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The Challenge (Children and AIDS) Printable Version PRINTABLE VERSION
by Olanrewaju.Ademola.Ojasanya, Nigeria Dec 22, 2001
Health   Opinions
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The Challenge

Children are the challenge we must try and encourage ourself to face.
Over 12 million children in Africa have lost one or both parents to the HIV epidemic. That number is expected to double within the next decade, based on UNAIDS estimates. The HIV/AIDS epidemic is producing orphans on a shocking scale unrivaled in the history of the world - and it's happening so quickly that family structures can no longer cope. Barely a single family remains untouched. Extended families and communities, the de facto social safety nets in Africa, are being seriously overstretched by the impacts of AIDS. Communities heavily affected by AIDS are being robbed of a generation of adults in their most productive years, leaving behind children to be raised by relatives, left on their own in households headed by children, or living in the streets.

Not only are children losing their parents, many of them are born HIV infected. Over half of HIV infected African adults are women, the vast majority of whom are of childbearing age. Of the estimated 400,000 HIV infected African children under 15 years of age, 90% were infected through vertical (parent to child) transmission.

A child's vulnerability increases long before a parent dies. In poor households, HIV-related illnesses lead directly to household economic problems as adults fall ill and cannot work, available resources are used for treatment, and other family members divert time to provide care. Children often take over adult work responsibilities and provide care for sick parents, thus forcing them to drop out of school and social activities. This increased isolation of the child leads to poor health as opportunities to involve the child in regular health activities are missed, and other adults are not readily available to support the child in their own growth and development. Denial of and stigma against HIV/AIDS is a huge barrier to attempts to support these vulnerable children, and further aggravates their social isolation.

Household food security is undermined as income and productive capacity fall. Agricultural households often shift from producing and consuming more nutritious types of food to less nutritious but more easily grown food crops. The resultant increase in malnutrition in both vulnerable children and adults leads to earlier deaths due to other infectious diseases, especially pneumonia, diarrheal disease, and tuberculosis. This helps account for a doubling to quintupling of under five mortality rates across all regions of Africa.

The death of a parent brings a number of additional problems. As adults in their most productive years die, elderly grandparents, with limited physical capacity or older children, with limited skills and experience, frequently head households. Funeral costs consume more scarce resources, and widows and children are left destitute if relatives claim the dead parents property to help reclaim the bride price. This can leave survivors without the means to support themselves, and may force children into the streets, exposing them to economic, physical, and sexual abuse, and increasing their risk for HIV infection. Children who lose their parents to HIV/AIDS are more vulnerable to HIV infection if they do not receive adequate care and support. Combined with stigma, this combination of circumstances increases the social isolation and vulnerability of children. Most children are dying of this Virus called HIV which results to AIDS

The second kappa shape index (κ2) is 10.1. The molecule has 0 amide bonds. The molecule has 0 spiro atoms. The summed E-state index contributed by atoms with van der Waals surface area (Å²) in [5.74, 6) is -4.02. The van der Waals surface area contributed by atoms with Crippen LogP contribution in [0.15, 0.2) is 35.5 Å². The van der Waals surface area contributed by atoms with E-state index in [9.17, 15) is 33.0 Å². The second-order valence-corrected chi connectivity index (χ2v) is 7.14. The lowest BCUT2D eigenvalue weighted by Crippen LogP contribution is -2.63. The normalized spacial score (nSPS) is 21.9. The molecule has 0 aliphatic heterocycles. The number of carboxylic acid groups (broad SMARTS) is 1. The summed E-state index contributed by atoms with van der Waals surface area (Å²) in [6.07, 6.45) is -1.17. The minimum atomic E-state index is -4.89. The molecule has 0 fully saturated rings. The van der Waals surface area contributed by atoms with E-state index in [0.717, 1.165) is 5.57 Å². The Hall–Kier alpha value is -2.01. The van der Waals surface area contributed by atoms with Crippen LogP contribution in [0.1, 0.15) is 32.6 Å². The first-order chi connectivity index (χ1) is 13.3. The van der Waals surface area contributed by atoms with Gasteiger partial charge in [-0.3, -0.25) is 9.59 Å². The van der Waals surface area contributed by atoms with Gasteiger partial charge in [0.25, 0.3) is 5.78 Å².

Children and HIV/AIDS Data
21.8 million people have died of AIDS since the beginning of the epidemic.
4.3 million children under 15 years have already died of AIDS-related illnesses.

36.1 million adults and children are now living with HIV/AIDS.
1.4 million children under 15 years are HIV+.

By 2010 there will be 44.2 million orphans (not just AIDS) in the world.
By 2010 we expect to see close to 40 million orphans in Africa alone.

In 1990, about 16% of the world's orphans lost one or both parents to AIDS.
In 2010, about 70% of the world's orphans will loose one or both parents to AIDS.

Children on The Brink 2000 updates the 1997 publication, Children on the Brink: Strategies to Support HIV/AIDS.
The 1997 version, the first comprehensive global estimates of orphans of HIV and other AIDS-related causes, helped raise world awareness of the impending calamity of the HIV/AIDS epidemic in developing countries.

This update focuses on new orphan estimates for 34 countries; a description of what children, families and communities are doing to address their growing orphan problems; strategies for intervention that have been adopted; and a new strategic agenda to guide coherent action by the world community.

There Should be Proper Hospitality for our children because they are our better Tomorrow.

In the aspect of the parents: The parents are the source of the infected virus called HIV which results later to AIDS. Assuming we talk about the parents, a parent with an infected virus when giving birth to a child, the child will now be infected with the so called Virus HIV which will result in AIDS.

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